Sunday, January 02, 2005

Get Happy

I watched the movie Sylvia tonight and I'm not sure quite what to think of it so I'm going to blather here for a while. It was definitely interesting from the writer's point of view, although I suppose it's nice to theorize that we most of us don't have to be one step away from destructively depressed or otherwise slightly mentally ill to write or otherwise create intense works of art (although I'm sure my own melancholy spells do help at times).

I guess I got to thinking, that if her relationship with Ted Hughes was so destructive as it was portrayed (and I can't say that I know much about Plath's personal life other the fact that she was married to Ted Hughes and that she did commit suicide), I guess my question was, would her work have been so intense if things hadn't gone the way they had? What was most chilling, maybe, was when they were in their honeymoon phase, she was happy, and baking cakes instead of writing. Like being happy gave her writers' block. (Again, it is a movie, of course.) It was her misery and suspicion, according to the premise, that started the downward spiral but also broke the dam, where she started writing her masterpieces. (At one point, she says his abandonment felt like she was liberated.)

It's an interesting thought, all that "road not taken" jazz, although I suppose it's arguable that regardless, her chemical imbalance would have deteriorated regardless of how the marriage progressed. Some people may be creative at a terrible price, but I definitely don't think that all artists must be tortured or anything of that nature. But it's thought provoking to think of the twists and turns in life that may feed or smother the creative impulse... And in fact, I know I've written my way out of tough times.

And on this note, let's all be as cheerful as possible, please! :) I suppose bringing Sylvia Plath into any conversation may not be such an "up" conversation piece. I guess if it struck me so I should look into reading up on her.

LLB

4 Comments:

Blogger Jen said...

I wasn't a big fan of this movie, either. However, I think it's important to acknowledge that writing is often cathartic for troubled lives, as you and I both know! I hardly ever write when I'm happy—I'm outside smelling the flowers and such. What a crazy "gift" to have, huh? I think being introspective just makes people more sensitive to their internal tides and that the "gift" of artistic expression is just a way to quell them, like our own internal Xanax.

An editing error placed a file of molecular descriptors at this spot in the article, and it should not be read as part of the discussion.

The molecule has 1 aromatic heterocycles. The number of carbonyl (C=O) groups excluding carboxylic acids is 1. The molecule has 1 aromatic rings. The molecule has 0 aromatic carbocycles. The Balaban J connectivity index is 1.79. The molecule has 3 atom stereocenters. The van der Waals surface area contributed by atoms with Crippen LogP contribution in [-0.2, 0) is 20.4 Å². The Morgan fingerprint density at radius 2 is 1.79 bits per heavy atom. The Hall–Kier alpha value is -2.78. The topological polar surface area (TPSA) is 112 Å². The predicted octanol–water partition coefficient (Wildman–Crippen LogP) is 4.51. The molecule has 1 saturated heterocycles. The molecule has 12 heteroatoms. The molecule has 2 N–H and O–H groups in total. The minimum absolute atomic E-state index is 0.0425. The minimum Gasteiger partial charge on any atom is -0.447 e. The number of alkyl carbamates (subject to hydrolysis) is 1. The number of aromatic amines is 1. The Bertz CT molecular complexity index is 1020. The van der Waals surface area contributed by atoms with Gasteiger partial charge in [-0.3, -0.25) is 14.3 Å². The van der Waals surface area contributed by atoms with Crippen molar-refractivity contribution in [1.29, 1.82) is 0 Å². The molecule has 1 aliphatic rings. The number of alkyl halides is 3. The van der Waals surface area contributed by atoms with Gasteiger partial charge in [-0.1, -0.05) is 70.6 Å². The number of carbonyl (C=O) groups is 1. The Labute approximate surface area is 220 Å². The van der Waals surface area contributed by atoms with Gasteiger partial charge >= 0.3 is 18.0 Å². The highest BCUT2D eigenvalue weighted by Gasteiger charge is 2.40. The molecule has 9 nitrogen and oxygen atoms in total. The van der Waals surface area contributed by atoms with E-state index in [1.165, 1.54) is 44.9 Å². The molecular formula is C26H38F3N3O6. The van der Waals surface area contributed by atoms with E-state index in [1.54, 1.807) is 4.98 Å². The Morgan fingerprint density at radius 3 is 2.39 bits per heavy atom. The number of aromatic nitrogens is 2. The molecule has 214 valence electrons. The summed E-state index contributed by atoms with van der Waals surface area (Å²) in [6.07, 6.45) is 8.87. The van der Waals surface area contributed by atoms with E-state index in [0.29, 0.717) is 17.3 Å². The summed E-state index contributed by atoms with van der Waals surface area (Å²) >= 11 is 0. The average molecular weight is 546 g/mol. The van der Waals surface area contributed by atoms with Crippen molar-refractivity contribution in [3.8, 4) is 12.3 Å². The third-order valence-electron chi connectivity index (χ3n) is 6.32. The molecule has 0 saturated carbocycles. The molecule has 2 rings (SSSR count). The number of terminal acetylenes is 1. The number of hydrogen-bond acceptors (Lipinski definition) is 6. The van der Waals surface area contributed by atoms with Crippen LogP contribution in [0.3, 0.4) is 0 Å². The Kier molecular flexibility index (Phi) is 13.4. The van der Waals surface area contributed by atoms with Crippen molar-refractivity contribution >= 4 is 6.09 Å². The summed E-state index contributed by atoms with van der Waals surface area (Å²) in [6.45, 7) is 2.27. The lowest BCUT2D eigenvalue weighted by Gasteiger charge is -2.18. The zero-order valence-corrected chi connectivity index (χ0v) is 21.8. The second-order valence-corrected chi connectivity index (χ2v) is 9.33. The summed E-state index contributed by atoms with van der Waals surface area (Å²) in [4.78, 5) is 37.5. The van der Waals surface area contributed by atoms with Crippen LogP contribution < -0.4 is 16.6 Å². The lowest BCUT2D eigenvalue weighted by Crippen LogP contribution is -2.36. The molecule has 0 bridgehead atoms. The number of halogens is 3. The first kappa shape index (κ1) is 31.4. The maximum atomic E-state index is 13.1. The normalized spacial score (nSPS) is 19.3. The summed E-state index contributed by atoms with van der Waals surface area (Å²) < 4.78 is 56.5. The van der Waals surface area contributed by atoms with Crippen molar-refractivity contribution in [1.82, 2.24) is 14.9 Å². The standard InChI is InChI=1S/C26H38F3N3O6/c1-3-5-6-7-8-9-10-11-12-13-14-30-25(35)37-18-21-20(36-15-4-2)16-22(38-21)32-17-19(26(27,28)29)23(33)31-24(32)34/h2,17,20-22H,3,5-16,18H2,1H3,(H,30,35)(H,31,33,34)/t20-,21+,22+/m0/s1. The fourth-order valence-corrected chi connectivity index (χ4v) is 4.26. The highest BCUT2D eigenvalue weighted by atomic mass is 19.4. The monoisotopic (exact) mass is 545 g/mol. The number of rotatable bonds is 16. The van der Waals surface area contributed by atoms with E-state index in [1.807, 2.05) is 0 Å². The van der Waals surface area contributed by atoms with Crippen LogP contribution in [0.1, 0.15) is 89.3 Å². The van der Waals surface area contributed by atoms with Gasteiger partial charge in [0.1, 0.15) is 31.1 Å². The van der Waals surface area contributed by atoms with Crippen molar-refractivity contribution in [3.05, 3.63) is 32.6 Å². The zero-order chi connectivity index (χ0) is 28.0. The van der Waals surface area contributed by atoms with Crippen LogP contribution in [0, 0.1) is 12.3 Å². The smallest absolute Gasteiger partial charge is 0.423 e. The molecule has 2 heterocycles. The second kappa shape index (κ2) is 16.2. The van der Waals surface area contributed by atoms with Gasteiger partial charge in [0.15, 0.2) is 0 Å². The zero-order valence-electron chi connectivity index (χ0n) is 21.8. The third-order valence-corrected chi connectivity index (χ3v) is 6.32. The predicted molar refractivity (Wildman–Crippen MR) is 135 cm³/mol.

10:03 AM  
Blogger Michèle said...

I think it can work either way. Some people write in order to cope with their insanity. Some go insane from too much writing and introspection.

5:09 PM  
Blogger Hebdomeros said...

Now that's an interesting thought. I'm a believer of using art to work out your psychosis, but I've never thought of the act of creating art as being able to drive a person crazy. Except maybe in a horror novel.

Off the top of my head, I can think more of performers than authors, but I know there must be some.

Oddly, I've never been into Plath much. I don't know why. I'll probably try the movie, though.

8:34 PM  
Blogger LadyLitBlitzin said...

All right for the internal Xanax! Thank God for it. :) It generally does help me to write when I'm down... I definitely wrote my way through some very dark hours the year before last. I'm glad these days, I'm writing through mostly good hours with only a few shadows here and there.

I think what little I read of Plath, I liked, but then again, most of the stuff I read by her, I read while I was still going through vast periods of melancholy, like in college and just out of college. It might be interesting to see how I feel about her work now...

11:48 PM  

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